Some scenario planning role-plays

My favorite genre of group activity with Harvard EA for fostering high-resolution thinking on macrostrategy and differential technological development were counterfactual history thought experiments to role-play.

Naval exploration

This one is focused on unilateralist’s curse and global coordination.

Basic setup
You live in Italy 1400 / 1450 / 1480 / 1485.
Suppose you know (somehow) that to the west of Europe, there is a continent (America).
If Eurasian explorers reach the continent, there is a 50% chance that they will be infected by a pathogen with a particularly long incubation period (think years).
If they come back before you develop vaccination/drugs (say, 1950’s, or a distribution), all people in Eurasia will die with X% chance (default: 50%).
There is a strong profit motive for finding a new trade route to India.
Unbeknownst to everyone, America, in fact, contains a lot of gold.
Nobody believes you that there is another continent, much less that there is this pathogen.
For ~1400, assume that Zheng He is also on the verge of going to America and there is some chance that the emperor succession will work out such that China doesn’t lose interest in further naval exploration.
Main problems with analogy to keep in mind
  • Technology has been ripe for centuries, only a problem of deployment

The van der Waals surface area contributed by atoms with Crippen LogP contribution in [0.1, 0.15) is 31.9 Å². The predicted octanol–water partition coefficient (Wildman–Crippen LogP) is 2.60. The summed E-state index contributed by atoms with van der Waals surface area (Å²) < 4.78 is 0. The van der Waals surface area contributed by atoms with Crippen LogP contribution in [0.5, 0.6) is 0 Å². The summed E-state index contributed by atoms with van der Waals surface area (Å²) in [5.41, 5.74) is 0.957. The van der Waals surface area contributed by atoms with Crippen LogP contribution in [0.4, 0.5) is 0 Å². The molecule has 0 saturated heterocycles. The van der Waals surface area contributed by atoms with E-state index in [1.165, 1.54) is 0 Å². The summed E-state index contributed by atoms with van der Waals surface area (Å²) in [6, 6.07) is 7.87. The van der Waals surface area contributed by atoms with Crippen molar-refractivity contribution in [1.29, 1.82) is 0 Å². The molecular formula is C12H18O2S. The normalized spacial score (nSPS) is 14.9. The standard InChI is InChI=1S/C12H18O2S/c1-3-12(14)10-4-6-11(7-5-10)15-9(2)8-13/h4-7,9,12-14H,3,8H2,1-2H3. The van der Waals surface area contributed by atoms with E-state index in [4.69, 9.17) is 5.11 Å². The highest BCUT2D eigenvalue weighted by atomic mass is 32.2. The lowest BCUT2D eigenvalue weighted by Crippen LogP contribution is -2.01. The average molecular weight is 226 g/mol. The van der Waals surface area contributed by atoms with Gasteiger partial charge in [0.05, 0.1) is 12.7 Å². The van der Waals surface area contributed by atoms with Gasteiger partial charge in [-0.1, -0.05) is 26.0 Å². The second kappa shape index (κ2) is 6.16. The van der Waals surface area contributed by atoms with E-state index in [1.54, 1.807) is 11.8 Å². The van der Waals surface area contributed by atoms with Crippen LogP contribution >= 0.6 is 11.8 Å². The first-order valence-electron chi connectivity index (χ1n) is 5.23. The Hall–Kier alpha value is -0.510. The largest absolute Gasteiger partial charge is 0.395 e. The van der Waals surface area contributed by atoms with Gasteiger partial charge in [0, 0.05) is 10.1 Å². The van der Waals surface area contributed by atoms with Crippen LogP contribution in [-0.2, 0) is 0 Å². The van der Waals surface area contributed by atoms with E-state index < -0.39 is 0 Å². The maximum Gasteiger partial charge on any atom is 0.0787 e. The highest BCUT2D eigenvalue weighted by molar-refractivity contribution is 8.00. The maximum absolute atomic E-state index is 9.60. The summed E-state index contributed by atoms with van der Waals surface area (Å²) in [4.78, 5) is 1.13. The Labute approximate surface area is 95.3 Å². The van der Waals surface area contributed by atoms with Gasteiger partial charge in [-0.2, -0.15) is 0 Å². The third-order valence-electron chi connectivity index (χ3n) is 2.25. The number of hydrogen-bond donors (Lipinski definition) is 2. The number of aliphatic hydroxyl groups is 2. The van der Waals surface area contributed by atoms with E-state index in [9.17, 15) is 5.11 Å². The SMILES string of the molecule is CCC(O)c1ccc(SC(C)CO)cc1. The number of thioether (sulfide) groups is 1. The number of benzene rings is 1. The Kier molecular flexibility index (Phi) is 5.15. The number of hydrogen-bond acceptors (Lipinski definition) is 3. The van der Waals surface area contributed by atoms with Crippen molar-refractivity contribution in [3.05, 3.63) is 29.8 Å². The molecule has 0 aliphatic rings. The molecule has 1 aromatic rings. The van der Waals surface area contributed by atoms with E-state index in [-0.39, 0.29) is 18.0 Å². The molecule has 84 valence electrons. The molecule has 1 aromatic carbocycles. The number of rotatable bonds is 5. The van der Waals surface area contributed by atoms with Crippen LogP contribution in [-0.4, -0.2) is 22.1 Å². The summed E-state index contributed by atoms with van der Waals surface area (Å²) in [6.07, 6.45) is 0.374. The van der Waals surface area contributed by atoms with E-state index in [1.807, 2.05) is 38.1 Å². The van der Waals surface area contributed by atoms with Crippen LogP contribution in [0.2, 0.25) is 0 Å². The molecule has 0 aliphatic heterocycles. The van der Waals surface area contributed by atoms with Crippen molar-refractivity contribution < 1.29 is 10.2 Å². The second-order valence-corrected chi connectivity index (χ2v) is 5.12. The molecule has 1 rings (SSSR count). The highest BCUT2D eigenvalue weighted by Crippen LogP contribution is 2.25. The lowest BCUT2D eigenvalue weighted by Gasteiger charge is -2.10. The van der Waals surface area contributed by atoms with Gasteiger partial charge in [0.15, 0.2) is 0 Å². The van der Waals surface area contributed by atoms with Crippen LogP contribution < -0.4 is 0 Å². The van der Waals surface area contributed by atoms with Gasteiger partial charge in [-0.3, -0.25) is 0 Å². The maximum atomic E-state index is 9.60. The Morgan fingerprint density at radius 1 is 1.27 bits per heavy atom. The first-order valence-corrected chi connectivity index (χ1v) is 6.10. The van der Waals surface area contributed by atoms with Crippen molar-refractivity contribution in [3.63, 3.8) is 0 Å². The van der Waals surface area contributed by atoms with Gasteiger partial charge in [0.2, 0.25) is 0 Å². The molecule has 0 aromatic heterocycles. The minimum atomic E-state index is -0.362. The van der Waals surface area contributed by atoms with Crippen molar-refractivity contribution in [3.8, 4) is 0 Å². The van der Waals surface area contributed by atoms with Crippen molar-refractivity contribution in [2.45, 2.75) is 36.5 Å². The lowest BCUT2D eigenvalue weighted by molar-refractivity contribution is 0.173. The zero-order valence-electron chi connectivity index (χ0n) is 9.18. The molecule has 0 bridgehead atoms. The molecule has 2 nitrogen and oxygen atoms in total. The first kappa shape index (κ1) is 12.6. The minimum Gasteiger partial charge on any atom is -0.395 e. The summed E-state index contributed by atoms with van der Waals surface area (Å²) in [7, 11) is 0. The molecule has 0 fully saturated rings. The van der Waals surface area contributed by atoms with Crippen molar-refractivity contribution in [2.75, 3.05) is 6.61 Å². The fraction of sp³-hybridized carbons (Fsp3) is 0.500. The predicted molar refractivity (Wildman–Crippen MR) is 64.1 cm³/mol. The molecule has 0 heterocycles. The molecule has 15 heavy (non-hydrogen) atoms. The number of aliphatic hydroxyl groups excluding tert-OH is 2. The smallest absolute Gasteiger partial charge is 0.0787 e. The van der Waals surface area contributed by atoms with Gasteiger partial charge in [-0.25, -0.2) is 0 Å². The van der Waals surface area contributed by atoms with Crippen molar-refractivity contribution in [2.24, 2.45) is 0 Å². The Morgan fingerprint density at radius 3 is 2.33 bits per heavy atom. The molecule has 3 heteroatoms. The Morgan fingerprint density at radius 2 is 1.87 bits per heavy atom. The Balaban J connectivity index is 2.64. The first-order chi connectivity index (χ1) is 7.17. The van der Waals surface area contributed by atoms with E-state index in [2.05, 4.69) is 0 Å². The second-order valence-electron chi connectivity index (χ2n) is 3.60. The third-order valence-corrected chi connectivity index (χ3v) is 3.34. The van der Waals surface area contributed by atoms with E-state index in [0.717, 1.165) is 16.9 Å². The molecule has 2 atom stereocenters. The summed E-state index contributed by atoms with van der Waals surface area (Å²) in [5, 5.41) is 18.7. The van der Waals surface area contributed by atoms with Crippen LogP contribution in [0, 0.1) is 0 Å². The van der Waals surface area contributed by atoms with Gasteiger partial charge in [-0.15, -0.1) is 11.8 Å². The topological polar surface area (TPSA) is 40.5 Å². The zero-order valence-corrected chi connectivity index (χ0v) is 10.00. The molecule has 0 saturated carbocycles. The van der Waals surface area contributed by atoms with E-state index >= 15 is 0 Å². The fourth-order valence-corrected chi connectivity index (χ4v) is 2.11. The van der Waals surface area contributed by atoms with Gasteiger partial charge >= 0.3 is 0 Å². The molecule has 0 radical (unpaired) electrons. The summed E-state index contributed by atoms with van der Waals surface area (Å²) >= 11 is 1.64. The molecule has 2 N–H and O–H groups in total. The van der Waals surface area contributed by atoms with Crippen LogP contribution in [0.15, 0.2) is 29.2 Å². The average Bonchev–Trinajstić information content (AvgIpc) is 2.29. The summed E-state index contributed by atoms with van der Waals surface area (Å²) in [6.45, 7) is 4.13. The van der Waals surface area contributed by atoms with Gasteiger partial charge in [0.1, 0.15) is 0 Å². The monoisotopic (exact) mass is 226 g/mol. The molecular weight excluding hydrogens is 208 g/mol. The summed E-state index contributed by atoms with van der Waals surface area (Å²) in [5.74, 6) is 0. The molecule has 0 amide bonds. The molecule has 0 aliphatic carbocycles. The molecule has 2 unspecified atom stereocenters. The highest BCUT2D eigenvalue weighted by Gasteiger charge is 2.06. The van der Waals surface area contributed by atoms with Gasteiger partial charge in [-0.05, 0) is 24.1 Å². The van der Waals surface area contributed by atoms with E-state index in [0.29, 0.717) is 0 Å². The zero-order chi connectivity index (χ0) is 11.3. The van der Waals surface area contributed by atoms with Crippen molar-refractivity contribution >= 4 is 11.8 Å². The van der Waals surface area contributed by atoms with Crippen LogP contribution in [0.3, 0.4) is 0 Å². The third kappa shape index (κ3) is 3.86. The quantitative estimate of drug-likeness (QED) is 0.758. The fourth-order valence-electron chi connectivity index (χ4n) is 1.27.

• More centralized / state-controlled by default
  • “Hardware” (ships) has been ripe for centuries, with bottleneck being navigation and the insight that the Earth is spherical.

  • Outcomes
    • Deterministic – as history of our world unfolded
    • Probabilistic
      • e.g. 20% chance that Zheng He decides to navigate towards America
      • e.g. probability distribution over timelines
  • Your time
    • 700, Vikings
    • 1200
  • Your location
    • China
    • India
    • Songhai
  • Technological
    • Drug development timeline
    • Bottlenecks in ship building / navigation
  • Social
    • Private projects
  • Knowledge
    • Arguments, instead of revealed wisdom
    • Uncertainty


Nuclear energy

Imagine a world where Hitler, Stalin and Mao were all born female. It is an unfortunate fact of our history that they almost certainly wouldn’t have climbed the politica


A walk with Leonardo

This one is focused on community building with highly intelligent and creative people, building the trade-offs between curiosity and prioritization in research, building an efficient idea ecosystem and differential technological development.

In this thought experiment, Leonardo da Vinci is a latent EA by hypothesis.

1. You can take a stroll with him through medieval Florence. If this goes well, you can then hang out for the rest of his life. How do you approach this conversation?

2. Some of Leonardo’s most original correct hypotheses and biggest scientific breakthroughs were based on extremely fishy analogies that most analytical thinkers would find incredibly suspicious. How do you build a community that has good bullshit filtering mechanisms but doesn’t filter out half-baked ideas too early?

An example:

Leonardo’s greatest achievement in his heart studies, and indeed in all of his anatomical work, was his discovery of the way the aortic valve works, a triumph that was confirmed only in modern times